06. August 2021 · Comments Off on High Trust · Categories: General

Last Sunday morning, the Daughter Unit, together with the dogs and the Grandson Unit, were doing our customary long walk through the neighborhood when we came upon a rather startling thing – a man’s lost wallet with money, credit cards, and various identification, including a drivers’ license in it, lying close to the sidewalk. It was a slimline leather thing, almost the same dark color as the asphalt paving, and we only spotted it after practically driving the Grandson Unit’s baby stroller over it. It’s not the first time we have found something of the sort while walking. Once it was a woman’s purse, snatched from the front seat of her car not five minutes previously while she went back into the house for something, and once it was a wallet stolen – again from the front seat of the car, the cash taken, and the wallet and ID dumped in the grass at the edge of a vacant lot. In both previous cases, the cash was stolen, but the ID’s had an address on it, and were the owners grateful for getting them back. The owner of the stolen wallet was a resident with a green card, and it would have been a major PITA to get a replacement for it.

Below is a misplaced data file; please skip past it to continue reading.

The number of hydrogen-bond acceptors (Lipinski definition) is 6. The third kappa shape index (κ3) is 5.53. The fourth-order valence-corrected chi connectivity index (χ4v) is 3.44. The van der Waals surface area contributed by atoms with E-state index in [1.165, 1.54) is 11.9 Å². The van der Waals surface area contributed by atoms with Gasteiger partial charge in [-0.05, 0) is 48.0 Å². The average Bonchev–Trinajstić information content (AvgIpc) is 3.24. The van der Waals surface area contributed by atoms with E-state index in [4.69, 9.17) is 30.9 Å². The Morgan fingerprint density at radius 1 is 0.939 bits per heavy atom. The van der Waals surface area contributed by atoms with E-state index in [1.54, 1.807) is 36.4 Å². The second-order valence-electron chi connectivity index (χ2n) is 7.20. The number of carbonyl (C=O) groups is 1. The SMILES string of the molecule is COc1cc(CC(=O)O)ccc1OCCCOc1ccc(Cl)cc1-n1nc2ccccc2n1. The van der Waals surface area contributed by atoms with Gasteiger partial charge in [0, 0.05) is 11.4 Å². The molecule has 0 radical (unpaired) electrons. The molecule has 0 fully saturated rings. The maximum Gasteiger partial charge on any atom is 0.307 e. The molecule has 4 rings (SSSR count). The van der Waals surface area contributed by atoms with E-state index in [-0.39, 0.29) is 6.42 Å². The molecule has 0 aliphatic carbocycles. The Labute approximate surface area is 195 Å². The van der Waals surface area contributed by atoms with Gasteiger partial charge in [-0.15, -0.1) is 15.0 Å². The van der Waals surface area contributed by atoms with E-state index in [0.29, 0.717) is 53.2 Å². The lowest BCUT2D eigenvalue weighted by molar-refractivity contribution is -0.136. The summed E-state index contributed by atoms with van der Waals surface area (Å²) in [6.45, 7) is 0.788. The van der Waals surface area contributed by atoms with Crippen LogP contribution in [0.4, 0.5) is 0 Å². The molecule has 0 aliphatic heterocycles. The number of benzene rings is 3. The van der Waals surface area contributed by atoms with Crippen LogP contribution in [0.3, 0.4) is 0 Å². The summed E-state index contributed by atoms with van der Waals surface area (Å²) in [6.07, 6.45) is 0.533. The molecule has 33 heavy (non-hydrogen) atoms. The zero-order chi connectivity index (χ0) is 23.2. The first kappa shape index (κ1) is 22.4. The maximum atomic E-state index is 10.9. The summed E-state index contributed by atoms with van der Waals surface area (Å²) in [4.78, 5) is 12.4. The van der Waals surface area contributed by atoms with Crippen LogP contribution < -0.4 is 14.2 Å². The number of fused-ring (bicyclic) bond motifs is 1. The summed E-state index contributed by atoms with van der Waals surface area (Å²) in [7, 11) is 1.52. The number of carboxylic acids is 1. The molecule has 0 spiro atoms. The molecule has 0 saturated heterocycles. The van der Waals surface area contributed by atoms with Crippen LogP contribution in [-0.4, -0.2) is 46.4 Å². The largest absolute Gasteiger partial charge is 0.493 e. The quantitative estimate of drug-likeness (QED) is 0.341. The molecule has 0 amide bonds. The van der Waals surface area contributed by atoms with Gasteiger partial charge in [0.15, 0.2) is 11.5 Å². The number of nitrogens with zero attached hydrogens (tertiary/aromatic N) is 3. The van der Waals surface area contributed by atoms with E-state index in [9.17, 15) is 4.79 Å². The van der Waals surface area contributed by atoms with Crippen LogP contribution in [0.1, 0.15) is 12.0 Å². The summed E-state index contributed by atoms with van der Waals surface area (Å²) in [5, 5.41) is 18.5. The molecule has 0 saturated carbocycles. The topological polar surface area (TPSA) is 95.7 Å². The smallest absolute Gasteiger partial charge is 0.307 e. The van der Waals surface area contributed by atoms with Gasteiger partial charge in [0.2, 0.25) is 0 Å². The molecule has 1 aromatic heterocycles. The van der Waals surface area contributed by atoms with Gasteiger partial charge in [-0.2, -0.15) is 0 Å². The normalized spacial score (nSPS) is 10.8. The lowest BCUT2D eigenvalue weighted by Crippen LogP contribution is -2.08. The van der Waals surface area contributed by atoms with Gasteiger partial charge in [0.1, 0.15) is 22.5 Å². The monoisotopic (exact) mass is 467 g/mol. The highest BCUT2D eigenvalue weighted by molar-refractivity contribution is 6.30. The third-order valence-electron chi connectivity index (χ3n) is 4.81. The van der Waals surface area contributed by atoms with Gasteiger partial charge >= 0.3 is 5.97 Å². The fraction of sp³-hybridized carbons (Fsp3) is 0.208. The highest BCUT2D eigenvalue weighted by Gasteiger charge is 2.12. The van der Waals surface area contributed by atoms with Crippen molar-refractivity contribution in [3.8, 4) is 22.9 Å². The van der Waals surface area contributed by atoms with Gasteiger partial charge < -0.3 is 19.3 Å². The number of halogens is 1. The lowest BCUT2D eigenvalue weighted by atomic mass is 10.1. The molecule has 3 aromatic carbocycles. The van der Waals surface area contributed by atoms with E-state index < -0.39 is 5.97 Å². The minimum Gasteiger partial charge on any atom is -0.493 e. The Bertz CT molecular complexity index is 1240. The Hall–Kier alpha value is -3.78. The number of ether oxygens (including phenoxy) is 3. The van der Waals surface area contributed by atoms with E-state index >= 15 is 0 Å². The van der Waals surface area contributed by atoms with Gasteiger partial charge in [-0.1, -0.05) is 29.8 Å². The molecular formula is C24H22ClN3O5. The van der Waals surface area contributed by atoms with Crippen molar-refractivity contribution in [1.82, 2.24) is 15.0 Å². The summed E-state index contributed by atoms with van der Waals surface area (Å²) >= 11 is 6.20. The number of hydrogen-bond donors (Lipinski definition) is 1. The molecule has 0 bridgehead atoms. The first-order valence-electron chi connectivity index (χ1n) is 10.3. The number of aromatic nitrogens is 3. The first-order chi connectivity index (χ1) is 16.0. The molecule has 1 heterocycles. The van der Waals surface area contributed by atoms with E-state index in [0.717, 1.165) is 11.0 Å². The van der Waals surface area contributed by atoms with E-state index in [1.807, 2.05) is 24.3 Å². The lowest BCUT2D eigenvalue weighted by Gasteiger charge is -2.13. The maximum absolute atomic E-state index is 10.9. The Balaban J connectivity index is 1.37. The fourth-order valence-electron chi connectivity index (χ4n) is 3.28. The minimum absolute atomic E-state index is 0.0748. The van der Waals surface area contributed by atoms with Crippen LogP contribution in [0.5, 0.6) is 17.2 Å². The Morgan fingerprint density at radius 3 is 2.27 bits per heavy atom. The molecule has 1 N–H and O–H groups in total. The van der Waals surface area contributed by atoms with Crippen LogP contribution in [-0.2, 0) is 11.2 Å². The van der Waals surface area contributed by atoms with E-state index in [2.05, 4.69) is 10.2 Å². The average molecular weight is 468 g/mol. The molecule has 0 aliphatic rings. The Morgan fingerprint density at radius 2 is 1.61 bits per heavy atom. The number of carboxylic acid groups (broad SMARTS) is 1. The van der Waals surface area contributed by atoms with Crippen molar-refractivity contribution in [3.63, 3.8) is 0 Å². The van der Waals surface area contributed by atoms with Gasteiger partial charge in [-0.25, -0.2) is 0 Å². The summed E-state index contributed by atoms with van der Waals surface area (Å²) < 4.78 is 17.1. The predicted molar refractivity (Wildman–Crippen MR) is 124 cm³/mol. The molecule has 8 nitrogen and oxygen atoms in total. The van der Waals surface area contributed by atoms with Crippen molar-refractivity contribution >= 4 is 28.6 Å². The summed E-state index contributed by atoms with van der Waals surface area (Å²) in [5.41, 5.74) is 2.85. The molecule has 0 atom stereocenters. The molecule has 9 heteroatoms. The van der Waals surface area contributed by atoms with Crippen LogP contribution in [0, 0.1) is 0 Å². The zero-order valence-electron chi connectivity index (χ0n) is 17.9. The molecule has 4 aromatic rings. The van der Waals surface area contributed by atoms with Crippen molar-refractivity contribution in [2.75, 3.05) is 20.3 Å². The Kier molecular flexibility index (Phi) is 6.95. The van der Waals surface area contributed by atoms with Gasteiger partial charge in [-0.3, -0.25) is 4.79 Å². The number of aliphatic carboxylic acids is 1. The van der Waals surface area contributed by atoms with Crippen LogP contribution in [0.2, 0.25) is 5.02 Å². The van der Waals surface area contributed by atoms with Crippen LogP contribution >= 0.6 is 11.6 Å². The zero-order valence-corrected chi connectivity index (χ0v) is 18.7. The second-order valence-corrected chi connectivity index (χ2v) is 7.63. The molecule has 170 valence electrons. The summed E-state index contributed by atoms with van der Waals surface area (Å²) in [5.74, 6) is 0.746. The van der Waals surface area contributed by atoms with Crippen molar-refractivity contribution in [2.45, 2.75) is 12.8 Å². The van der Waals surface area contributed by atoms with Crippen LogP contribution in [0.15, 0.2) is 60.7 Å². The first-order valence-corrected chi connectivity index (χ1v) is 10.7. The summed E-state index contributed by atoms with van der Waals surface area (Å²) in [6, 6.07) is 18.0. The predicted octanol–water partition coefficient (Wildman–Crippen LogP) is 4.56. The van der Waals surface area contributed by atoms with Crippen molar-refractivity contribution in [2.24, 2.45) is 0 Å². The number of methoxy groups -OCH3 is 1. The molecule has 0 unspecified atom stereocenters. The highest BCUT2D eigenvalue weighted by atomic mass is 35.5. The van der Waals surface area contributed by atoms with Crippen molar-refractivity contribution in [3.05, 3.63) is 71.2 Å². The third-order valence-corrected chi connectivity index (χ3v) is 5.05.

But this time, the owner of this lost wallet didn’t live in the neighborhood, but in a gated neighborhood some fifteen minutes distant, a thirtyish guy with a Hispanic name. We were unable to find anything in the wallet with a telephone number on it, and we tried a couple of internet searches. After careful consideration, the Daughter Unit decided that the best thing would be to drive over to the home address listed on the drivers’ license, and return the wallet to the rightful owner, presuming that the address was current. I insisted that she call me before she rang the doorbell of the residence, and again as soon as she returned the wallet to the rightful owner, just on the off-chance that he turn out to be some kind of freak or sex offender. By a stroke of good fortune, the owner of the wallet was driving out of the neighborhood as my daughter was trying to get in, and when she appealed to him for help in getting through the gate, by asking did he know ‘so and so’ – it all ended quite nicely. It turned out that he was a contractor with AT&T doing work in our neighborhood and misplaced the wallet sometime Saturday evening. He was resigned to having to spend all Monday in replacing his ID – he had already cancelled the credit cards, but he was very glad to get the rest of it all returned to him, as it would have been a day off work to get everything else sorted out. Not to put any especial shine on us for being good and honest citizens – but isn’t it a nice thing, living in a high-trust society?
How much longer will that last, I wonder…   This kind of high-trust society can only take so many hits before converting to a low-trust. And that will be a sad thing, I sense.

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